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Puzzle Warehouse

Heye, what’s your favorite puzzle genre?

Hello, Puzzle Fam!  After a week of sunny (but cold) weather here in the PNW, the rains have returned. That’s fine with me, because rainy days equal puzzle days for me.  Well, let’s be honest, any day is a puzzle day in my book, but I don’t feel as guilty spending the whole day puzzling on a rainy day. I will literally spend the entire day at my puzzle table, with a good movie or series on the TV. It can’t be anything too gripping though, or I’ll forget about my puzzle!

It’s no secret that I definitely have a puzzle type.  Whimsical, fantastical, surreal, bright, lots of color and absolutely zero photographic puzzles. This has been the case since I was little. Talk about unicorns and dragons gone amok. I went through a HUGE fantasy phase, both with puzzles AND books.  As I got older, my tastes branched out (I had quite a long affair with Koontz and King during high school. The Eyes of the Dragon is an underrated gem) but the majority of my puzzles are still easy, breezy, beautiful fantasy. Do you ever wonder why you gravitate towards one genre and not another? Why do you like one style more than the other? For instance, like I said above, I don’t like puzzles of photos.  I have trouble ascertaining the differences in shade and I find them so hard! For me, puzzling is all about my enjoyment and relaxation.  I don’t puzzle to challenge myself or to set time records.  I like to zone out in a sea of color and imagination. Enter….fantasy puzzles. 

I recently did a gorgeous 1000 puzzle from Heye called Better Tomorrow by Artist Jeremiah Ketner. Heye has a whole series devoted to Ketner’s work called “Dreaming”. All of these puzzles are so gorgeous.  I love how he uses so much color in the background and how he makes a simple image feel so lush and ethereal.  

Panda Naps | Heye | 1000 pieces

Black Kitty | Heye | 1000 pieces

So, after deciding which of these beautiful puzzles to do, I got to sorting. Edges first and that’s all the sorting I do. All the other pieces go into one tray.  I stared at the box top for a bit and contemplated where I would start. I do this for every puzzle. I assemble the border first, but then I sit and try to get a feel for the image. I guess you could say that I am planning my attack.  Do I want to start with her dress? It’s a large area, but pretty monotone. Maybe her face or the cat?  After some mulling, I ended up starting with the flowers. I then did the girl and her dress, the brown clouds, the vines and then the background.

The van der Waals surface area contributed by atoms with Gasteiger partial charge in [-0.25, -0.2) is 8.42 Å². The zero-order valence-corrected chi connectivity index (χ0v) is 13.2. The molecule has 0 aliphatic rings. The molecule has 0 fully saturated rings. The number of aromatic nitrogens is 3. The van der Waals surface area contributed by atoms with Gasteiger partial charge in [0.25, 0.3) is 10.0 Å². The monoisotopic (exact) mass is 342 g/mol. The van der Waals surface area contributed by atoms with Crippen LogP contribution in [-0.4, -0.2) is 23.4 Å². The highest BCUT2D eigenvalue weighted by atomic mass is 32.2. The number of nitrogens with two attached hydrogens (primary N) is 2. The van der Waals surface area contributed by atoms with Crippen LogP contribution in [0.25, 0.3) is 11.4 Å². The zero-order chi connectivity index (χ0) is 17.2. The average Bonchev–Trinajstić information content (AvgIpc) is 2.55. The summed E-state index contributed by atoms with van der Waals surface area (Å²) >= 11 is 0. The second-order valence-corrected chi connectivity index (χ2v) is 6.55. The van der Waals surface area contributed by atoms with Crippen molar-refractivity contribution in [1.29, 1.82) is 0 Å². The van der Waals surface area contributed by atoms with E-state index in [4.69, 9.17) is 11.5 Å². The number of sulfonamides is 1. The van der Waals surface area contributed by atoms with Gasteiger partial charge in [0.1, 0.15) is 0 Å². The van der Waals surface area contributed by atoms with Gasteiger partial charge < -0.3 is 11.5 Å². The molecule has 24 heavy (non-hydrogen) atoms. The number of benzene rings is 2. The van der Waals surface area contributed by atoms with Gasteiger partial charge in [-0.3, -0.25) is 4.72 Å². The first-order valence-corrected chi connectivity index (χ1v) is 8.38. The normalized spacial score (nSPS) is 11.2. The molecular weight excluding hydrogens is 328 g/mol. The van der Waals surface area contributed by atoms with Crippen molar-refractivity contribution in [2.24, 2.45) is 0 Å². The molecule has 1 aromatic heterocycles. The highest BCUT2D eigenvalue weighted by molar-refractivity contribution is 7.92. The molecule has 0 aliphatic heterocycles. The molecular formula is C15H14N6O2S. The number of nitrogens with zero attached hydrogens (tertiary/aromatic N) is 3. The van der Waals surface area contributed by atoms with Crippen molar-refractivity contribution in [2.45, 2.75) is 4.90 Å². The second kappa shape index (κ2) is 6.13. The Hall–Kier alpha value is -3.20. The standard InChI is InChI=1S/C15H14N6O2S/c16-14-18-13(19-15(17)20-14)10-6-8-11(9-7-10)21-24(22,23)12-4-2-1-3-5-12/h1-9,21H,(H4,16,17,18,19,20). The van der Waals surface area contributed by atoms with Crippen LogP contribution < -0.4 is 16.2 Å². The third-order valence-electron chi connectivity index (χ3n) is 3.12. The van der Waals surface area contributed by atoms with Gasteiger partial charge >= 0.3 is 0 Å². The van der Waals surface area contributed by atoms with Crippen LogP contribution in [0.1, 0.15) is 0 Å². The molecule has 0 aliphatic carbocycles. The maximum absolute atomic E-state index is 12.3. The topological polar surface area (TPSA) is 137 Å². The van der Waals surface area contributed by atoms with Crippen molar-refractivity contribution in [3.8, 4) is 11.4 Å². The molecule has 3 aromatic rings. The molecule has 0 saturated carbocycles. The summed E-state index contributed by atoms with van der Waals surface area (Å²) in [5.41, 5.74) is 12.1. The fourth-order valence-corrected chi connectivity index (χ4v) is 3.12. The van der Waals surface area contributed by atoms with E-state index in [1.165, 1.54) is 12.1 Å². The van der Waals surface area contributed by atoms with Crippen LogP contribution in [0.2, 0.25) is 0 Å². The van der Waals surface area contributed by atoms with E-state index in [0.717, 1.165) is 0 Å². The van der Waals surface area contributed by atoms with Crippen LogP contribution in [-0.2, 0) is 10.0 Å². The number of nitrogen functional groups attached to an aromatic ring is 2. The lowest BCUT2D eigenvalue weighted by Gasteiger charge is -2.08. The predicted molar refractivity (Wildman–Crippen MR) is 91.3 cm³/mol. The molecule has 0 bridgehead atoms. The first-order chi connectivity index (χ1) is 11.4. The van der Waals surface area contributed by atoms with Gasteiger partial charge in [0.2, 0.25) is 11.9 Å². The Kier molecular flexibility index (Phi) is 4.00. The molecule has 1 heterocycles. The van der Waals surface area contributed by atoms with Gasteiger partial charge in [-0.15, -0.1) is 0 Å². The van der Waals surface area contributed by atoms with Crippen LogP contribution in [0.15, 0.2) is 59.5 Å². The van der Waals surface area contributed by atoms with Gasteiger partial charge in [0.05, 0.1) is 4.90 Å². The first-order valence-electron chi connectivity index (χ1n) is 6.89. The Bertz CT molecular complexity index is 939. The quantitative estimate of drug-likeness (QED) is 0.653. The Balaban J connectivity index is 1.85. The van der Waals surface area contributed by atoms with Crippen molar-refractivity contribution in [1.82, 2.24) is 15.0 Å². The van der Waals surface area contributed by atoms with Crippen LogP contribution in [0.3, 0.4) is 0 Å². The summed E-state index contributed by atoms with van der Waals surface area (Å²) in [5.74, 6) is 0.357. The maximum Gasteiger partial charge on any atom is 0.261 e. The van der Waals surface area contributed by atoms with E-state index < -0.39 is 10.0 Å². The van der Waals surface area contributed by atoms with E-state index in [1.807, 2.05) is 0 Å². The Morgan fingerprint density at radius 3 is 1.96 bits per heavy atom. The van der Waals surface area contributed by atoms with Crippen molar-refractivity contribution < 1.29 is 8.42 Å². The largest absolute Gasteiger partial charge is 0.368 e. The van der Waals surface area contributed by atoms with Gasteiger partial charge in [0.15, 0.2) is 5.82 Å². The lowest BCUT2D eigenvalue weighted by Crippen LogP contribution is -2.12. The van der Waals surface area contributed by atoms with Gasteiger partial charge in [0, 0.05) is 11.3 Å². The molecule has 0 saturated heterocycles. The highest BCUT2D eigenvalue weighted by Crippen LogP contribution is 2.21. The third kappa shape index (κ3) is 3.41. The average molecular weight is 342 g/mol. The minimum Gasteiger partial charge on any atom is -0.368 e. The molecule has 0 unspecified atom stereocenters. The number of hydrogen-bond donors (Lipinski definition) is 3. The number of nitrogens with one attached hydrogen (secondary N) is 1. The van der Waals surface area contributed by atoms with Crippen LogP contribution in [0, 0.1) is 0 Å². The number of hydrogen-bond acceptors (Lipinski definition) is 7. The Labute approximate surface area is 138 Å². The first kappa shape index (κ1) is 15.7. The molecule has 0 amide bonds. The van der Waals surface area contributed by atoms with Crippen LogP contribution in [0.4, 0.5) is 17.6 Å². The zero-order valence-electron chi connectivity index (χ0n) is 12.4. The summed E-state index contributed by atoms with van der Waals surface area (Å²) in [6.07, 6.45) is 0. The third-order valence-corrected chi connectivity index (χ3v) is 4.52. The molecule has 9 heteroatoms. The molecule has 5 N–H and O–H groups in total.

As you would have guessed, the hardest parts were her dress and the background. There were a lot of subtle color changes and both those areas were a little spicy, but still enjoyable. You guys know what I’m talking about. Sometimes when you have a ribbon cut puzzle with a large patch of monotone color, it can get old fast. False fits, sorting by shape…. Those are not my favorite puzzle moments. That was not the case here and there was much rejoicing. Heye puzzles have an anti-glare matte finish. The fit was a little looser than I like. I want to be able to transfer sections that are at least 6 pieces, but it was by no means a deal breaker. The finished product was a thing of beauty. Heye does make a great puzzle.



There are so many styles of whimsical, fantastical puzzles. Heye has such a great range of magical images.  

Worlds Apart | Heye | 1000 pieces

Swans | Heye | 1000 pieces

Puzzles really are amazing.  There are so many styles and genres. For every person that loves fantasy, there is a person who loves real world images.  Some people like collages and some people eschew cardboard for wood. I love that there is a puzzle out there for everyone.  So whether you are set in your ways like me and prefer one style or you love all puzzles equally, happy puzzling!

-Gaby @puzzlepastime

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Amanda K. - Cincinnati, OH

I've always wanted to try one of these beautiful whimsical Heye puzzles! Great blog!

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